Younger or older parental age and risk of suicidality, premature death, psychiatric illness, and criminality in offspring

Pearl Mok, Sussie Antonsen, Carsten Bøcker Pedersen, Roger Webb

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Younger or older parental age has been linked with a range of adverse offspring endpoints. We investigated associations between parental age and nine adverse offspring outcomes in three correlated domains: (i) Premature death: suicide, unnatural death, natural death; (ii) Psychiatric morbidity: any mental illness, suicide attempt, substance misuse; (iii) Criminality: violent offending, imprisonment, driving whilst intoxicated.
Persons born in Denmark 1966–1996 were followed from their 15th until 40th birthday or December 2011 (N=1,793,681). Incidence rate ratios were estimated.
Offspring of teenage mothers had the greatest risks for all nine adverse outcomes, especially for imprisonment, violent offending, substance misuse, and attempted suicide. Teenage fatherhood was also associated with elevated risks for offspring adverse psychiatric and criminality outcomes, but not premature mortality (at ages 15–39 years). For the psychiatric and criminality outcomes there was a U-shape trend linked with paternal age, but risks for premature mortality tended to increase with rising paternal age. On the contrary, maternal age 30 years and over was not linked with raised risks for any of the outcomes examined.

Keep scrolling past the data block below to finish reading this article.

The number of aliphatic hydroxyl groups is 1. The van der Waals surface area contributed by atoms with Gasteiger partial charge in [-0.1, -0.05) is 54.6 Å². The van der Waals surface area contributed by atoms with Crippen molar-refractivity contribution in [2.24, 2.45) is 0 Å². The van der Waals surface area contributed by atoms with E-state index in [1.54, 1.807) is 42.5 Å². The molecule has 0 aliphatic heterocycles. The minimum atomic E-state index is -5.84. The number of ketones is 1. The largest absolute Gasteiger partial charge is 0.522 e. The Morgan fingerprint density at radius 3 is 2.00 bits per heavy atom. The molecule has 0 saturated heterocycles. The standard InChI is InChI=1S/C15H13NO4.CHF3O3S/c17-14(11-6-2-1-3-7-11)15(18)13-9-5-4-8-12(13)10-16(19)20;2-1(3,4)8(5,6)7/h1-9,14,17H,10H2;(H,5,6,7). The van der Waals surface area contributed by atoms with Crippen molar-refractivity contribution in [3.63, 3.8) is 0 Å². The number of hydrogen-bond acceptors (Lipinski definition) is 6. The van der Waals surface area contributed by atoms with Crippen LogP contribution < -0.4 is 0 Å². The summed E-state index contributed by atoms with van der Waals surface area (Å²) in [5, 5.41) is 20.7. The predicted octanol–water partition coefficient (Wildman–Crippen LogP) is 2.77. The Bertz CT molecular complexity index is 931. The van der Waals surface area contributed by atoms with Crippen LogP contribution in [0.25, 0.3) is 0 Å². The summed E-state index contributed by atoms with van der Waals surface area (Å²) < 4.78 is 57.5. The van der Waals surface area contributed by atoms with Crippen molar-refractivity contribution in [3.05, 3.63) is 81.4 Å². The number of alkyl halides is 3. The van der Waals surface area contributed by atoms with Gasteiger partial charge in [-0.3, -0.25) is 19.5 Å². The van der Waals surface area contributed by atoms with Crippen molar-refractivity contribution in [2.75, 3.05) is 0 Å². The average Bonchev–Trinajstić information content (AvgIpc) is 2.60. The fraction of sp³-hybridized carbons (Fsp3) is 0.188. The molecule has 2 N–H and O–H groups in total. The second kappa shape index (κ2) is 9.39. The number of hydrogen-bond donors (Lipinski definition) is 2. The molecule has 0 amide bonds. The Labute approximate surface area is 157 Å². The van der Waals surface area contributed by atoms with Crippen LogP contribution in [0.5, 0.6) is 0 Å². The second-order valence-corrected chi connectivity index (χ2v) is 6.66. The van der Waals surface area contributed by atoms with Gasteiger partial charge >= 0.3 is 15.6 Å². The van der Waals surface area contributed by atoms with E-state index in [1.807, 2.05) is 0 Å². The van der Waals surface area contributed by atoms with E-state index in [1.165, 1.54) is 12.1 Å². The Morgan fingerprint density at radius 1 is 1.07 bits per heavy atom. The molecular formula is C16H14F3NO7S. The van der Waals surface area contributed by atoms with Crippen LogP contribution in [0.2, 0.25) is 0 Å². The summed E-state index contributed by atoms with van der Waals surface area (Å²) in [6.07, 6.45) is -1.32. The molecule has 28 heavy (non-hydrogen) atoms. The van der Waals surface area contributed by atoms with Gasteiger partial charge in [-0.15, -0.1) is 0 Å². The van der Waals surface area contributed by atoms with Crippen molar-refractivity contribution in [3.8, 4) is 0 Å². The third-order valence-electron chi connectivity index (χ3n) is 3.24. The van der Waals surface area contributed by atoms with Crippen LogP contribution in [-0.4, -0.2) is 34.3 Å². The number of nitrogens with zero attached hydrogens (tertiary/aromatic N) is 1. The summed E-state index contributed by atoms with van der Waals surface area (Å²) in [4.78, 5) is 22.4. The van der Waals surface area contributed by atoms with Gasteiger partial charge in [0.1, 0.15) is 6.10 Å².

Parental links are based on legal and not biological relationships.
The substantially elevated risks linked with teenage motherhood for a variety of poor offspring outcomes is a concern for clinicians and policymakers. The associations observed across such a wide array of adverse outcomes also suggest that multiple causal mechanisms may be implicated.
Original languageEnglish
JournalJournal of Affective Disorders
Early online date2 Oct 2016
Publication statusPublished - 15 Jan 2017


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